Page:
CHARIOTS. OFTHE 9 - Mysteries of South America and other Oddities. 10 - The Earth's cemented down, scholars will call it nonsense and put it on the Index of those behind us. The past teemed with unknown gods who visited the . free from germs. although it is still an unsolved puzzle in what language he could. Unsolved mysteries of the past [Erich von Däniken] on sidi-its.info *FREE* Chariots of the Gods: 50th Anniversary Edition and millions of other books are available for instant access. view Kindle eBook | view Audible audiobook. Enter your . a Kindle? Get your Kindle here, or download a FREE Kindle Reading App. Chariots of the Gods Mass Market Paperback – June 15, He published his first (and best-known) book, Chariots of the Gods, in Von Däniken's ideas have been the inspiration for a wide range of TV series, including the History Channel's hit Ancient Aliens.
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Results 1 - 24 of 31 Shop amongst 31 popular books, including Chariots Of The Gods, Chariots Free shipping on books over $25! Kobo ebook . Available for download Chariots of the Gods: Unsolved Mysteries of the Past by Erich von. Unsolved Mysteries of the Past was published in February as Tracking Down the Mahabharata Nuclear Bomb Passage from "Chariots of the Gods". Erich von Daniken's Chariots of the Gods is a work of monumen. Unsolved Mysteries of the Past (German: Erinnerungen an die Zukunft: Ungelöste Rätsel der.
We found 33 results. Erich Von Daniken: Sort By: Filter Sort. Sorted By: Top Matches. Filtered By:. Grid List. Order By: Chariots Of The Gods: Ships within weeks Available in stores.
In stock online Not available in stores. This world-famous bestseller has withstood the test of time, inspiring countless…. The Gods Never Left Us: In stock online Available in stores.
When Chariots of the Gods was published 50 years ago, it began a worldwide change in humanity's view of the cosmos. Impossible Truths: Why do flying machines and astronauts appear…. Evidence Of The Gods: History is Wrong by Erich Von Daniken.
Erich von Daniken again shows his flair for revealing the truths that his contemporaries have missed. After closely analyzing hundreds of ancient and apparently unrelated texts, he is now ready to proclaim that human history is nothing like the world religions….
Odyssey of the Gods: Now he tackles the history of Greece and again challenges our…. Remnants Of The Gods: Ships within weeks Not available in stores. We live in an age of information. Stone structures erected by master builders,…. The Eyes Of The Sphinx: Erich von…. We Are the Children of the Stars: Kobo ebook. Available for download Not available in stores. This groundbreaking book from the early s presents scientific evidence to prove that mankind could not have possibly evolved naturally.
Binder and Flindt explore the very real possibility that we are direct descendants of ancient starmen who came from other…. Audio Book CD. Surely ancient India was home to intelligent and highly literate animals as well as the sporadic aliens, all conspiring to befuddle the poor humans into worshiping them and then mythologizing them.
The mistake is to rigidly try to classify the myths as facts or stories. View all 15 comments. Mar 20, Manybooks rated it did not like it Recommends it for: Now aside from the fact that the information presented by the author is at best wildly speculative and weirdly imaginative, Chariots of the Gods also and more importantly has a to me profoundly anti-humanistic and even perhaps borderline racist feel to it. But his speculations, the assertions as they are shown and presented in Chariots of the Gods and his other and similar books have always left a rather nastily bitter taste in my mouth, a feeling that the author in many ways actually tends to actively despise humanity, and that he especially despises and cannot accept the fact that individuals like the Mayans, the Egyptians, the Aztects were able to create, to think with cleverness and intelligence read their OWN cleverness and intelligence.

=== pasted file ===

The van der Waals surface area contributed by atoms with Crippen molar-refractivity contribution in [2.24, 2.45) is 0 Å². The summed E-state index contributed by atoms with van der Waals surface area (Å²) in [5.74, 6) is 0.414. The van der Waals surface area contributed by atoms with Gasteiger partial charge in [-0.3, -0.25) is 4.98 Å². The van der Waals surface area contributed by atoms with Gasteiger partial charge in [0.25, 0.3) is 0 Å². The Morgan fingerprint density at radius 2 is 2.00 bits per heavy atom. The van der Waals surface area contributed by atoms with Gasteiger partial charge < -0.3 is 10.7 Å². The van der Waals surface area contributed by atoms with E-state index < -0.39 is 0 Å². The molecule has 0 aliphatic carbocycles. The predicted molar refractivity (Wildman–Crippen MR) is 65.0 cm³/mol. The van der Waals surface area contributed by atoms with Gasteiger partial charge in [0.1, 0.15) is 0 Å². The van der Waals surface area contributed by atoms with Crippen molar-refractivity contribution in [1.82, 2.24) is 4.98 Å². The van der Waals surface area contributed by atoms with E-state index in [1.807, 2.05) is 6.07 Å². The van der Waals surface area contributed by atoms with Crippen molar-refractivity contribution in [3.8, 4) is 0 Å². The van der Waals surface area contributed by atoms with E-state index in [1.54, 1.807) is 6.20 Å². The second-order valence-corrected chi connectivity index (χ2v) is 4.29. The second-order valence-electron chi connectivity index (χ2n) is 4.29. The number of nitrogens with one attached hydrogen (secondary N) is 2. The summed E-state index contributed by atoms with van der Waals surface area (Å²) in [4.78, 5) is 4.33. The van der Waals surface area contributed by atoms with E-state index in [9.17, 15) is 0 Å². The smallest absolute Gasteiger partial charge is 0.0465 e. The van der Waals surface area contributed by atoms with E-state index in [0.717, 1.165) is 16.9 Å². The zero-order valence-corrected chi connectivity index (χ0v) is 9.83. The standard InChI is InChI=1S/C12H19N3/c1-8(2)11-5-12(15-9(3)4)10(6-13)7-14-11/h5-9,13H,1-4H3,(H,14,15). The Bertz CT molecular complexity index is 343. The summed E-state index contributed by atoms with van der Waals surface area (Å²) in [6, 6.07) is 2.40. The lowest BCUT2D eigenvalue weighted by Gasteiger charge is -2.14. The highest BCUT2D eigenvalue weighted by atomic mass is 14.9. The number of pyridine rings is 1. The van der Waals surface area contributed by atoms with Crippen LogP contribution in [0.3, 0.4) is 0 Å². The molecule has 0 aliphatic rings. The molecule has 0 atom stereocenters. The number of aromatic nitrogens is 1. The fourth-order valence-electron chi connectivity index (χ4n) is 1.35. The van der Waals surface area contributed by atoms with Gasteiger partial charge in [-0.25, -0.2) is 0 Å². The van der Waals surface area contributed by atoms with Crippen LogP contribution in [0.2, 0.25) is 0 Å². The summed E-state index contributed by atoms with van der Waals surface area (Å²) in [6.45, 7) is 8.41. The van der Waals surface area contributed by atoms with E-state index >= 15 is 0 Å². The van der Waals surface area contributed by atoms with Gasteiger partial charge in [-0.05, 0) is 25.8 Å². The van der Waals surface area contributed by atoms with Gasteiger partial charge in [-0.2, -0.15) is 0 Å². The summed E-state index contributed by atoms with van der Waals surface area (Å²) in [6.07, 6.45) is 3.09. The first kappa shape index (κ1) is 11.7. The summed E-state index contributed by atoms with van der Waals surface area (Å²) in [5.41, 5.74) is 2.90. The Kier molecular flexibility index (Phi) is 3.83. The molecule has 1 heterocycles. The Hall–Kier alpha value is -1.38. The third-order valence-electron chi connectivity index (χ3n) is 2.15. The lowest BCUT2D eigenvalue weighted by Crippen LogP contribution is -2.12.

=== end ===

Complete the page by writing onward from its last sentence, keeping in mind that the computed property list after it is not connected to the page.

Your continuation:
View all 68 comments. Unsolved Mysteries of the Past German: Erinnerungen an die Zukunft: It involves the hypothesis that the technologies and religions of many ancient civilizations were given to them by ancient astronauts who were welcomed as gods. View all 16 comments. I soon lost my grin, became profoundly curious, and what followed was a wonderful experience, unusual in evert respect, an undertaking which was done exclusively in my spare time, since NASA, my employer, is not engaged in such matters.
Hardly ever was a total defeat so rewarding, so fascinating, and so delighful! View all 5 comments.
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View 2 comments. Jul 26, Tim The Enchanter rated it liked it Shelves: I gave it 3. To sum up the belief the author, in the past, aliens visited pre homo sapien man, bred with the women and came back later to check up on us and breed a bit more. The author attempts to prove his theory that aliens visited ancient man by stating repeatedly that ancient man, given the knowledge they apparently possessed, could not have accomplished, without help, many of t 3.
The author attempts to prove his theory that aliens visited ancient man by stating repeatedly that ancient man, given the knowledge they apparently possessed, could not have accomplished, without help, many of the wondrous things they have been credited with or have obtained. Clearly the author believed that ancient man was a stupid religious being. I could rant on the stupid theories in the book but I will let you do it yourself. Although many of the theories are nothing but wild postulation, the subject matter is interesting.
I have always been intrigued about the possibility of alien life, so, crazy as this guy is, its a fun subject. I read the book like a wild piece of fiction and was not disappointed. Dec 14, Nandakishore Varma rated it liked it.
Maybe it was a side-effect of my mother's crazy theory, which she narrated to me again and again, that the Pushpaka Vimana in the epic Ramayana was a real aeroplane; and the sights described as Rama, Lakshmana and Sita flew back to Ayodhya from Sri Lanka was really written from first hand accounts.